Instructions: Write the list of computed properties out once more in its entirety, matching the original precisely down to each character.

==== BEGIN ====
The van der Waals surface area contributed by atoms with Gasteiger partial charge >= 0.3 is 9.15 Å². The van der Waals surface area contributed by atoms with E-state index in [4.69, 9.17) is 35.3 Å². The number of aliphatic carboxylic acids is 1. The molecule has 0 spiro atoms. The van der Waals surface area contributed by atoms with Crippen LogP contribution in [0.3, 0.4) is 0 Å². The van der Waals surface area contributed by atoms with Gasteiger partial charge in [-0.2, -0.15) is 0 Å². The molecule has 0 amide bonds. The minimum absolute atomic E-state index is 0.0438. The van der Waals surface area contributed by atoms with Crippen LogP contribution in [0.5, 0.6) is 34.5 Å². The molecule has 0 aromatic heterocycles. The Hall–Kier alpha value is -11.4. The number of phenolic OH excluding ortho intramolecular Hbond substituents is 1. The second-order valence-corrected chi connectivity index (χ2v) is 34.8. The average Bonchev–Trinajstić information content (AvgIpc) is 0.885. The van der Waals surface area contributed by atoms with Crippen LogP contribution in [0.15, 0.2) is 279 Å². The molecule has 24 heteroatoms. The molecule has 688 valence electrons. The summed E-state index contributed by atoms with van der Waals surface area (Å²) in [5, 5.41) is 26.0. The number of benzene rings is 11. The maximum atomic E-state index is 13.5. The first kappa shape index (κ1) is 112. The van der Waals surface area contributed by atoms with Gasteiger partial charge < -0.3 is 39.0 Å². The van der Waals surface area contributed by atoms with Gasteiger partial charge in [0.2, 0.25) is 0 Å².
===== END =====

The van der Waals surface area contributed by atoms with Gasteiger partial charge >= 0.3 is 9.15 Å². The van der Waals surface area contributed by atoms with E-state index in [4.69, 9.17) is 35.3 Å². The number of aliphatic carboxylic acids is 1. The molecule has 0 spiro atoms. The van der Waals surface area contributed by atoms with Crippen LogP contribution in [0.3, 0.4) is 0 Å². The van der Waals surface area contributed by atoms with Gasteiger partial charge in [-0.2, -0.15) is 0 Å². The molecule has 0 amide bonds. The minimum absolute atomic E-state index is 0.0438. The van der Waals surface area contributed by atoms with Crippen LogP contribution in [0.5, 0.6) is 34.5 Å². The molecule has 0 aromatic heterocycles. The Hall–Kier alpha value is -11.4. The number of phenolic OH excluding ortho intramolecular Hbond substituents is 1. The second-order valence-corrected chi connectivity index (χ2v) is 34.8. The average Bonchev–Trinajstić information content (AvgIpc) is 0.885. The van der Waals surface area contributed by atoms with Crippen LogP contribution in [0.15, 0.2) is 279 Å². The molecule has 24 heteroatoms. The molecule has 688 valence electrons. The summed E-state index contributed by atoms with van der Waals surface area (Å²) in [5, 5.41) is 26.0. The number of benzene rings is 11. The maximum atomic E-state index is 13.5. The first kappa shape index (κ1) is 112. The van der Waals surface area contributed by atoms with Gasteiger partial charge < -0.3 is 39.0 Å². The van der Waals surface area contributed by atoms with Gasteiger partial charge in [0.2, 0.25) is 0 Å².